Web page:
Yesterday, Twitter announced it would be going offline for about an hour for scheduled maintenance. Users protested, noting the microblogging service's importance to Iranian activists, but Twitter said its hands were tied. It finally relented — under federal pressure.
"We highlighted to them that this was an important form of communication," said the official of the conversation the department had with Twitter at the time of the disputed Iranian election.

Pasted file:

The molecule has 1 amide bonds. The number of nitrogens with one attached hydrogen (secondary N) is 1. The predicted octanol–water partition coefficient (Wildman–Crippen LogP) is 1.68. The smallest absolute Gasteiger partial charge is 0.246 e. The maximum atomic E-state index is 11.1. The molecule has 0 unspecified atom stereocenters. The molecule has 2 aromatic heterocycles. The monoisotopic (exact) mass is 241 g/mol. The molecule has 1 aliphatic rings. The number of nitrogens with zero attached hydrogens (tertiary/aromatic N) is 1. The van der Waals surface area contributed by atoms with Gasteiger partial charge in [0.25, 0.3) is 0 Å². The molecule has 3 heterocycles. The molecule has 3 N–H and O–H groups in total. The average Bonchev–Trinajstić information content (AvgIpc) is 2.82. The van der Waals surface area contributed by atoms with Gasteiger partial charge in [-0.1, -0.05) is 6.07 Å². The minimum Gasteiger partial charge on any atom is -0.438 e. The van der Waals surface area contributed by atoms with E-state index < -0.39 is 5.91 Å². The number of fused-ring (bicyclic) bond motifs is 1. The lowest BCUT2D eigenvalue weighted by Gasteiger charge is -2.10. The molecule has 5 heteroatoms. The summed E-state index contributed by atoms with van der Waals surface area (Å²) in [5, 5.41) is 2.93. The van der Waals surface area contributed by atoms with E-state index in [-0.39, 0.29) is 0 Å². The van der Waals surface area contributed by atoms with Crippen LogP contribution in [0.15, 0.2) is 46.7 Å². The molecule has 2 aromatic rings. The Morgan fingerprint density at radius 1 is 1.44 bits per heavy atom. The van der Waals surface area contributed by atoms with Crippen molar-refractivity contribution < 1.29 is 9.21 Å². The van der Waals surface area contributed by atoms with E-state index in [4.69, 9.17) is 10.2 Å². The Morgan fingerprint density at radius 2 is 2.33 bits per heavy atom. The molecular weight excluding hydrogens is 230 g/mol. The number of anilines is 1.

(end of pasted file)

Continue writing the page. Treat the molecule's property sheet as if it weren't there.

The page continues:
Finally, someone made Twitter stop breaking, showing how a bureaucrat can be more powerful than millions of people, at least until those people take to the streets. (Now's not the time to go getting any crazy ideas\, bitter Tweeters.)